The Closing with Jeffrey Gural
Jeffrey Gural is the chairman of Newmark Grubb Knight Frank, the full-service commercial real estate firm, which was recently acquired by BGC Partners. He is the son of the late Aaron Gural, the company’s former chairman, and has headed the firm since 1978 with business partner Barry Gosin. During their tenure, the New York company expanded nationally and, in 2006, formed a strategic partnership with London-based real estate firm Knight Frank. Jeffrey Gural is also the owner of New Jersey’s Meadowlands Racetrack and the chairman of American Racing and Entertainment, which owns two upstate racetrack/casinos, Tioga Downs and Vernon Downs.
What is your full name?
Jeffrey Robert Gural.
What is your date of birth?
July 6, 1942.
Where do you live?
The El Dorado [at 300 Central Park West]. I exercise in the park every day when the weather’s nice. By exercise, that means walking fast, not running. [My] running days are over.
Where did you grow up?
On Long Island, in a town called Woodmere.
What’s different since BGC Partners acquired Newmark Knight Frank?
For me, it’s had very little impact because my focus has always been on the buildings Newmark Holdings owns [which includes about 8 million square feet of office space in Manhattan] and charities and politics. But everything’s different [working for a public company]. Before, if there was a decision to be made, I’d just make it — rightly or wrongly. Now, when you’re part of a public company, there’s a whole process involved. But I’m 70 years old, so it was really time to make a change, and I think it enabled the company to grow.
What’s the biggest mistake you’ve made since joining the family business?
Barry and I owned one building — 521 West 23rd Street — and we sold it for a $1 million profit. We were so happy because, in the late ’70s, West 23rd between 10th and 11th avenues was no great spot. [Recently,] my granddaughter wanted to take a walk on the High Line, and when I got to the end and went down the stairs, the stairs emptied out right in front of the building. Now that building’s got to be worth a fortune.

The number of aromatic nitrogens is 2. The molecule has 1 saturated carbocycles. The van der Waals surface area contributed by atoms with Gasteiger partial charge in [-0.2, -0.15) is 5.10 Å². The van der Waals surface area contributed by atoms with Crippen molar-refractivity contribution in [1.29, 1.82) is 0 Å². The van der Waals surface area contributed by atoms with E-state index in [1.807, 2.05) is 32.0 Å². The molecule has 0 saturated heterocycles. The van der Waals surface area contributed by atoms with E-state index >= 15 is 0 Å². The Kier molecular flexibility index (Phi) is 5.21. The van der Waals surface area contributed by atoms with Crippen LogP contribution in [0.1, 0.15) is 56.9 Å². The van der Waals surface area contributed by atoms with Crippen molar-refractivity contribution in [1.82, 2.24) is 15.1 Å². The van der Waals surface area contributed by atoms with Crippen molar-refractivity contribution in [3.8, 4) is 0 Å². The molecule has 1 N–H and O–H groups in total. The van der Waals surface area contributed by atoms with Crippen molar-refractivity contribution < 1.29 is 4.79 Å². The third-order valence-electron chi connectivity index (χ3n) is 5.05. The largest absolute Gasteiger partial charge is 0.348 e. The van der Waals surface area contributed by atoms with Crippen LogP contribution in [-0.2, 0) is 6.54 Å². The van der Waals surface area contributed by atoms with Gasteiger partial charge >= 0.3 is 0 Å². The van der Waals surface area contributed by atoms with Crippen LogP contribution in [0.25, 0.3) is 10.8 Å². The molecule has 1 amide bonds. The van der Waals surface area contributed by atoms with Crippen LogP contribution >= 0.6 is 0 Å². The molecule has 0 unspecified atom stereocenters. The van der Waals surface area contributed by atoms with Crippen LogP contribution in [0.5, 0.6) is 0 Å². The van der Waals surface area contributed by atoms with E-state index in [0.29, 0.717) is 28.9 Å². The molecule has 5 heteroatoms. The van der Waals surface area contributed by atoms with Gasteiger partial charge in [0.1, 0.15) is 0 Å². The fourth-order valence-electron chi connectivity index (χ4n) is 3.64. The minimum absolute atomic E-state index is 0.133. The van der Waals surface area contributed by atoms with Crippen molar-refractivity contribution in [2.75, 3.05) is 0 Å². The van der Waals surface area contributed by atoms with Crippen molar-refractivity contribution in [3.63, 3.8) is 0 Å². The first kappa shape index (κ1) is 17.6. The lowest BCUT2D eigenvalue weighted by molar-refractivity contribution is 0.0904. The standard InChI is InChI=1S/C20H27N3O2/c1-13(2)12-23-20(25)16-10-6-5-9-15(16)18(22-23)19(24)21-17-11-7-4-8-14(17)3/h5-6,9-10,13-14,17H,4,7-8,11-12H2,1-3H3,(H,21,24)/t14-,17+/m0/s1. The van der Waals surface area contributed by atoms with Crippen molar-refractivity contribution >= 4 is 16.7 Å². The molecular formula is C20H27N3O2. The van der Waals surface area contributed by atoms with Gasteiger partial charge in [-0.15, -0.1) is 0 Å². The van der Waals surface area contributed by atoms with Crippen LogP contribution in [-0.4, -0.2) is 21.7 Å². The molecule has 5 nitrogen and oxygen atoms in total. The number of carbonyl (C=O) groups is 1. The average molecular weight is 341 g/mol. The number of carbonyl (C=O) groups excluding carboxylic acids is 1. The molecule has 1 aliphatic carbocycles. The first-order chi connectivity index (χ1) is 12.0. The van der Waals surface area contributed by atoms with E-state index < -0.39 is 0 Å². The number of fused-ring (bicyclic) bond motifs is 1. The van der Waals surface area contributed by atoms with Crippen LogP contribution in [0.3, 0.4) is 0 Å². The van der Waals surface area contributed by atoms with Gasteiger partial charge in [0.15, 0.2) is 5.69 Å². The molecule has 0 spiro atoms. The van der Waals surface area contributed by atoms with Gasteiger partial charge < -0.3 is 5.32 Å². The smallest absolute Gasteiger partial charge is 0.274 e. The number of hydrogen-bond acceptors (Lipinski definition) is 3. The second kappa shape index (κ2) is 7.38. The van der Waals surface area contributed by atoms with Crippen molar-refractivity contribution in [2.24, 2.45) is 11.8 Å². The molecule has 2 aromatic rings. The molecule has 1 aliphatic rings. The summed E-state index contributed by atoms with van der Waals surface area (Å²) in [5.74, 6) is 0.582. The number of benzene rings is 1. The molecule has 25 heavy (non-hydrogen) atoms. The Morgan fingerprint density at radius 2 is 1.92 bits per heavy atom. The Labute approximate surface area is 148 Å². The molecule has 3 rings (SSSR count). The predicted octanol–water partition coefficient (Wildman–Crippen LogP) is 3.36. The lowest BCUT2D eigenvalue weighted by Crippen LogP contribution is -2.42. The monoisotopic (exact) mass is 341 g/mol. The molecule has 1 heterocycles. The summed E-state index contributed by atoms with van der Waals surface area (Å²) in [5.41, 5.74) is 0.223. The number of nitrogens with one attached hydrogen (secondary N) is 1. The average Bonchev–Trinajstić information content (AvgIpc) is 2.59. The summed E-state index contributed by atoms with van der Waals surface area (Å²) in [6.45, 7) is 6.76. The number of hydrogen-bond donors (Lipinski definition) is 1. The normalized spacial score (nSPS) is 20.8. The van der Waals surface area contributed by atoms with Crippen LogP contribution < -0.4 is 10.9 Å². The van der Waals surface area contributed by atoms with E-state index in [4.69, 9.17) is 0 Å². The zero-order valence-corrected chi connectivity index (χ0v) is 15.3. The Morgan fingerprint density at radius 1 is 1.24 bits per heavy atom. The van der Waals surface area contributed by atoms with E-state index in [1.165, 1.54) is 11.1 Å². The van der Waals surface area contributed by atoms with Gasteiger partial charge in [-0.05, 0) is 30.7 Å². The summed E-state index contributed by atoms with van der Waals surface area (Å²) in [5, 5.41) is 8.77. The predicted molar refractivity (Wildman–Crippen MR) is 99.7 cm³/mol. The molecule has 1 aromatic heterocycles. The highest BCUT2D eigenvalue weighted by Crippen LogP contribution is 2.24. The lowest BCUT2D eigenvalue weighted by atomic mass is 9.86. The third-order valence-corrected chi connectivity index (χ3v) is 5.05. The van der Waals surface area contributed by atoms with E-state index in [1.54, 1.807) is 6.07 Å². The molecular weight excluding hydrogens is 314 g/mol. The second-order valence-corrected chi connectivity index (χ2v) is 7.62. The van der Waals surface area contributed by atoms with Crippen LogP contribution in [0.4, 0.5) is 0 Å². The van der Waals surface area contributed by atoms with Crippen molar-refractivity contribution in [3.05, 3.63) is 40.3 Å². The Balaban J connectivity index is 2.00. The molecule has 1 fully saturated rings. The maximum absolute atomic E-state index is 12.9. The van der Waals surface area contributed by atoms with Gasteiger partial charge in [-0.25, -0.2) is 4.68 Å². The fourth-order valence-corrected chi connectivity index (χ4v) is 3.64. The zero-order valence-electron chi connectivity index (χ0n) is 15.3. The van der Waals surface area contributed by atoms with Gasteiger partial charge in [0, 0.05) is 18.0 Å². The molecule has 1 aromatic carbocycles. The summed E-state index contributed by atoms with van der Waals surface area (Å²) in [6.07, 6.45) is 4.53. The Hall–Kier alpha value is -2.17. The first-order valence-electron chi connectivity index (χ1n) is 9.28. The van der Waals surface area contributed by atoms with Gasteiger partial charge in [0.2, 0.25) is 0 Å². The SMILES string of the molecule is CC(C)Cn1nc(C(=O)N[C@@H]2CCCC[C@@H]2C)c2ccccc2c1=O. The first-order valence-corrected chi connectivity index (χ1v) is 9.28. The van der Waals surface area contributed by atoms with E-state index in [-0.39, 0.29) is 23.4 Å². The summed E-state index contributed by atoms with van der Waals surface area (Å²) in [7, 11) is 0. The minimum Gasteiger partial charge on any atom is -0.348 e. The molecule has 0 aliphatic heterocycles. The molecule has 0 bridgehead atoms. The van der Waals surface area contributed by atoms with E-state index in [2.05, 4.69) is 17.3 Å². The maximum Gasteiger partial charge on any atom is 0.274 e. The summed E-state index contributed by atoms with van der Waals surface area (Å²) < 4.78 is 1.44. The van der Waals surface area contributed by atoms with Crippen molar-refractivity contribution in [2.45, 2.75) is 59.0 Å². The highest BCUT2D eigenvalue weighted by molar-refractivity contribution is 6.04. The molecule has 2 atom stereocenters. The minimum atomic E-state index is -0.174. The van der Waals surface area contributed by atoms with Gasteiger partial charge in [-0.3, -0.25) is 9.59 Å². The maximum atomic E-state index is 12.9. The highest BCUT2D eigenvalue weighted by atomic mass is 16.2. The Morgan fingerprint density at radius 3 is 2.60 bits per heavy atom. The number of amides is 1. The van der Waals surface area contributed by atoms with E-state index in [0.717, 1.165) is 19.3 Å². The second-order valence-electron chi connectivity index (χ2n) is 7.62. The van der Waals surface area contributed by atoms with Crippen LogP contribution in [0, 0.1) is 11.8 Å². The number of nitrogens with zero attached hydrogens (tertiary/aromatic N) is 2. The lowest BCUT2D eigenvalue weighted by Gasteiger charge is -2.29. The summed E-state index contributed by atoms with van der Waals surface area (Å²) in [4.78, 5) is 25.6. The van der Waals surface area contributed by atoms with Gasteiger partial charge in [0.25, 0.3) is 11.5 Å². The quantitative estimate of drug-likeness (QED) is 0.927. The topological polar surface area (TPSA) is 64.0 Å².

How did you meet your wife?
I went to Rensselaer [Polytechnic Institute in Troy, N.Y.], which is an all-male school, and she went to Russell Sage, which is an all-girls school, and they’re about three miles apart. It was fairly common for Rensselaer guys to date girls from Russell Sage. Back then, when you graduated from college, you either got married or you broke up. We’ve been married for 47 years, so it was a good decision.
How many kids do you have?
Three kids and six grandchildren. I like the grandchildren better than the kids.
You are a major financial backer of the Democratic Party, including President Barack Obama. Why?
Right now, wealthy Americans are doing fine and everybody else is struggling. I don’t think the system is fair.
How did you get involved in politics?
I was always pretty much a liberal. But I never was involved until my daughter’s friend was a fund-raiser for John Kerry when he ran for President. I got to meet him, and then I became good friends with Nancy Pelosi. Over time, I’ve met just about every major politician on the Democratic side.
What was that like?
He’s a charming guy. He actually called me over Christmas to thank me for helping out.
How did you know it was actually him?
They tell you in advance that he’s going to call. And then they say: “This is the White House operator, please hold for the President.” It’s a thrill.
What are your hobbies?
I’m involved in the standardbred horse-racing business. I own two standardbred breeding farms and I own three racetracks.
How did you get interested in that?
I grew up near Roseville raceway, and I started going to the track when I was in high school. That was actually a cool thing to do back then.
How would you describe yourself?
A nice guy, basically. My business philosophy is to be nice. … I never understood why people get a reputation for being difficult, and they look at that as the way to be successful. But I can tell you I’m successful by being nice and charitable. I think I’m more known for being a nice guy and a charitable guy than I am for being a brilliant real estate person. But that’s okay.
How did you get to be the chairman, then?
Nepotism. I had the intelligence to recognize it would be easier to go into a business that was family-owned than to try to be a hero. Not that I don’t totally respect people who didn’t have a leg up. … I think that I proved myself to the employees [at Newmark] by working hard. If you work hard, people will accept the fact that, “Yeah, okay, his father was one of the owners of the company, but he didn’t just go on vacation.”